When I first thought about writing about fear, I thought, I really can’t because I don’t know fear that well. Not as well as sadness, shame, even anger. But as I reflected I realized that I do know fear. What makes us afraid? Certainly our deepest fear as humans is death. Mostly we don’t let ourselves feel that fear, we allow ourselves to feel lesser fears. But ultimately all fears with stories attached are about the future. Since we cannot know the future we make up stories about it and then scare ourselves with these stories. I didn’t think I felt fear much because I am wired to feel other emotions more intensely; sadness, shame, guilt, anger, and of course joy, peace and happiness. But fear is not one the main ones. I don’t make up stories about danger, or possible physical threats. Many people whose primary emotion is fear make up stories that start off with, what if that happened, or what would happen if, or because this happened that will happen next. Someone might break into the house, there could be an earthquake, not eating organic food will lead to cancer, a virus might take over the world, etc. These thoughts become things to dwell upon and for which to make plans. Because I generally don’t think like that I didn’t see at first that I am just as familiar with fear. My kind of fear has been to worry about having said the wrong thing, hurt someones’ feelings, or been uncaring in some way. The story that got spun, was that I would be rejected, not...

What is Self-Love?

In our culture self love and self image often go hand in hand. And it is common for most people to believe that it is important to love yourself and to have a positive self-image. But what does this mean? What does it mean to love yourself? In order for this to be an issue we have to have feelings and thoughts of not being loved, or loveable. We may even have feelings of self-hatred, which comes with thoughts and stories about how awful we are. The thoughts and stories feed the emotions and vice-versa, creating an agonizing internal environment. We are told in order to counteract these bad feelings we should tell ourselves positive stories. To make this seem authentic we remind ourselves about all of our good or exceptional qualities. This has the unconscious, unintentional affect of making loving ourselves conditional. Once love is conditional it becomes fragile and impermanent. One wrong move and it is taken away, and there is the self-loathing again. So we work on never doing the things we see as bad and wrong so that we can love ourselves more.  This is such a trap, and a vicious circle. Love has been such an important part of my healing and my spiritual journey. I never really thought about needing to love myself, but I did feel self-hatred and shame. I did all the things I mentioned above. I tried to focus on the aspects of my personality that I thought were redeeming. I cultivated them, exaggerated them, and believed in them; which ultimately made them inauthentic and fake. There were specific behaviors...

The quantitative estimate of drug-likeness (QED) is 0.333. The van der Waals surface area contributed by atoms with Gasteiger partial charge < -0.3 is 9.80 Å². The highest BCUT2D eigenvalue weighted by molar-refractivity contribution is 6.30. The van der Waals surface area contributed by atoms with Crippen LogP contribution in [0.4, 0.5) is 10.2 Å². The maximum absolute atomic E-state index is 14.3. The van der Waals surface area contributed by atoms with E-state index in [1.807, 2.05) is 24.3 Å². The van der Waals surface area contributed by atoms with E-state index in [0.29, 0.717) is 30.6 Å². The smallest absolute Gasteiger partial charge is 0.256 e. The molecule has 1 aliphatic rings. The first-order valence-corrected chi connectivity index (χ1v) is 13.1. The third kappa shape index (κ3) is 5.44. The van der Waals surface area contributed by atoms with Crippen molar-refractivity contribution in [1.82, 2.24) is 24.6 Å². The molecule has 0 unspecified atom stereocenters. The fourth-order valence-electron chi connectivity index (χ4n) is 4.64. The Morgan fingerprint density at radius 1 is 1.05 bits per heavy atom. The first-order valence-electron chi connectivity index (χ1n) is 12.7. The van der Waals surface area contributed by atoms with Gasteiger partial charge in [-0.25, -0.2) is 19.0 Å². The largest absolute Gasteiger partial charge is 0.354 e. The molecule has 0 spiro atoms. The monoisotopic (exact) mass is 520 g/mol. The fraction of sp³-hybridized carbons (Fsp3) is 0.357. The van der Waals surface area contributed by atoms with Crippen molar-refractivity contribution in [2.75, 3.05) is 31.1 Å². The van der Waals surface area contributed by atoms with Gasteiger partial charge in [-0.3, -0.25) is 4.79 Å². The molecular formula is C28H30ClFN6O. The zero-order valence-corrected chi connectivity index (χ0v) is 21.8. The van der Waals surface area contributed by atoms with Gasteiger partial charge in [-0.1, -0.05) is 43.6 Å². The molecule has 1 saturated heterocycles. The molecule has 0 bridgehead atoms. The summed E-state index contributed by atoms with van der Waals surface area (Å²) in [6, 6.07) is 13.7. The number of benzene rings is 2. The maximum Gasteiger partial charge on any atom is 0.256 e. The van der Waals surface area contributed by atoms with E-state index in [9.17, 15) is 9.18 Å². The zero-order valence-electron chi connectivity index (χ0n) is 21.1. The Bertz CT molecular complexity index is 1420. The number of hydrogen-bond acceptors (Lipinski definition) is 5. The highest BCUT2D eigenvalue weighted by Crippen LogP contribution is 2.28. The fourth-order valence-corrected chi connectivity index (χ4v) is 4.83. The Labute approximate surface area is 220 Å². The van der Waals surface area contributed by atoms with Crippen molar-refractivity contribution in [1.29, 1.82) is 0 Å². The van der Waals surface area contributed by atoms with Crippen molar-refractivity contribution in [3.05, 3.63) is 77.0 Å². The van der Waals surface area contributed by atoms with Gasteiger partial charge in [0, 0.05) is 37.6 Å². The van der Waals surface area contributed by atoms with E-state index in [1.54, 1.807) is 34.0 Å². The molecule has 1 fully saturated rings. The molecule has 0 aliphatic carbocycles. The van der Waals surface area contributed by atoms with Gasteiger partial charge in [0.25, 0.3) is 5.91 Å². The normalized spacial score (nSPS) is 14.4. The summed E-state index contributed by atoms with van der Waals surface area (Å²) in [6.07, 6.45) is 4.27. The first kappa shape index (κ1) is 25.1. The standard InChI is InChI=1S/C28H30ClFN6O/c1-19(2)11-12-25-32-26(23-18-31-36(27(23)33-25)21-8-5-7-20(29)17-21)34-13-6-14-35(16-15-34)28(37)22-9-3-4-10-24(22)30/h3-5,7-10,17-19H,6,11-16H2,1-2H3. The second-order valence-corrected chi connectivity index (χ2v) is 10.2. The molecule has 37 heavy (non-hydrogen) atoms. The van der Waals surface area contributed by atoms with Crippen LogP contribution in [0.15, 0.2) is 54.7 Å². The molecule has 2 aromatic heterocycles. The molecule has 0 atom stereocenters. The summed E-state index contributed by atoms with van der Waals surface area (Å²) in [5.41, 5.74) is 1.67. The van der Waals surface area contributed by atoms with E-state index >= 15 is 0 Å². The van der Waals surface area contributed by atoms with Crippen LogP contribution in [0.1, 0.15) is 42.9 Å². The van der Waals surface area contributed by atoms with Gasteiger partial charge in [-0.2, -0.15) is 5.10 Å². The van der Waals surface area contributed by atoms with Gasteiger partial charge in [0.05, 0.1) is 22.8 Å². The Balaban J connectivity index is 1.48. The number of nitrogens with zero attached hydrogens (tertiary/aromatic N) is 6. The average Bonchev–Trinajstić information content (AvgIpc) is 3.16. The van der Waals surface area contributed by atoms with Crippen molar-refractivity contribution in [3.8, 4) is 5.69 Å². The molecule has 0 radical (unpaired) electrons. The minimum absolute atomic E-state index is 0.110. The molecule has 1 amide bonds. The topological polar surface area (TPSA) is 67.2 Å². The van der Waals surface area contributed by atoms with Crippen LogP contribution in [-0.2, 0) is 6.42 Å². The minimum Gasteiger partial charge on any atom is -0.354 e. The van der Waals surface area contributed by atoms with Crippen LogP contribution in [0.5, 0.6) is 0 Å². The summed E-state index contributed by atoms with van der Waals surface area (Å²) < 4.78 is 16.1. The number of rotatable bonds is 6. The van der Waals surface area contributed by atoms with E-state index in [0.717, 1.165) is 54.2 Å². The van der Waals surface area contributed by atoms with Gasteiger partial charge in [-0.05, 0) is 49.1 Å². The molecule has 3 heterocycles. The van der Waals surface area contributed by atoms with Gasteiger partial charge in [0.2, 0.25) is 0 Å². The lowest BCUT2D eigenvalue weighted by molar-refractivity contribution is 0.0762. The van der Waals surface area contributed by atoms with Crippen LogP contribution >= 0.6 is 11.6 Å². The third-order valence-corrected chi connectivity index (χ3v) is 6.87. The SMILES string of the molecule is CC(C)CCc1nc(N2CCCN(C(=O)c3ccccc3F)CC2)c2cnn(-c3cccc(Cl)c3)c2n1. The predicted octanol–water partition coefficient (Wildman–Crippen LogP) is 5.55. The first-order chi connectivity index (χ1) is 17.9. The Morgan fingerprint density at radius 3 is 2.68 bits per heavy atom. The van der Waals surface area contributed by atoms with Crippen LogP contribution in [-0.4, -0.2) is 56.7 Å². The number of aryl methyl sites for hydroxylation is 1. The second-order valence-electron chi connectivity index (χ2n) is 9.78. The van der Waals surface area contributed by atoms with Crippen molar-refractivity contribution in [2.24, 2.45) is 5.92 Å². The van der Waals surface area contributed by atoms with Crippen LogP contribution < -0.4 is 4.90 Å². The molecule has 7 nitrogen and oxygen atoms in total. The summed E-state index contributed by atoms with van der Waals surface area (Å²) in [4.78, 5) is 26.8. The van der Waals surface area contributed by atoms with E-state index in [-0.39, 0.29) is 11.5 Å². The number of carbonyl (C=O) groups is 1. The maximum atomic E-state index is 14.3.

Forgiveness

Forgiveness is a theme that comes up for most of us. I know it has for me. I dealt with it as self-forgiveness and other-forgiveness, and I have worked with people on and around this dilemma for many years. Why is this so important and so complicated? The issue of forgiveness comes up when we feel the pain of blame and understand that to be free of blame we have to forgive.  We blame someone when we perceive that they hurt us. This is painful in so many ways. We believe what they did caused life to go in a way that we don’t like, and that if life went our way we would be happy. Nestled in the feeling of blame is the belief that they had a choice and could have acted differently. This gives them power over our life, and creates a sense of me against them; a very painful separation. Many of us have a story about our life that explains why we are the way we are. In the story there are people to blame, usually our parents, and things that happened that caused our suffering, and justified our reactions and behavior. As our life unfolds we can accumulate other people and events to blame. When we first begin to work on ourselves we don’t think of our life as a story, we see it as a true description of what happened to us. I call this process of describing the events of our lives a story because it is usually not just factual, it tends to include interpretations, beliefs, emotional responses and reactions,...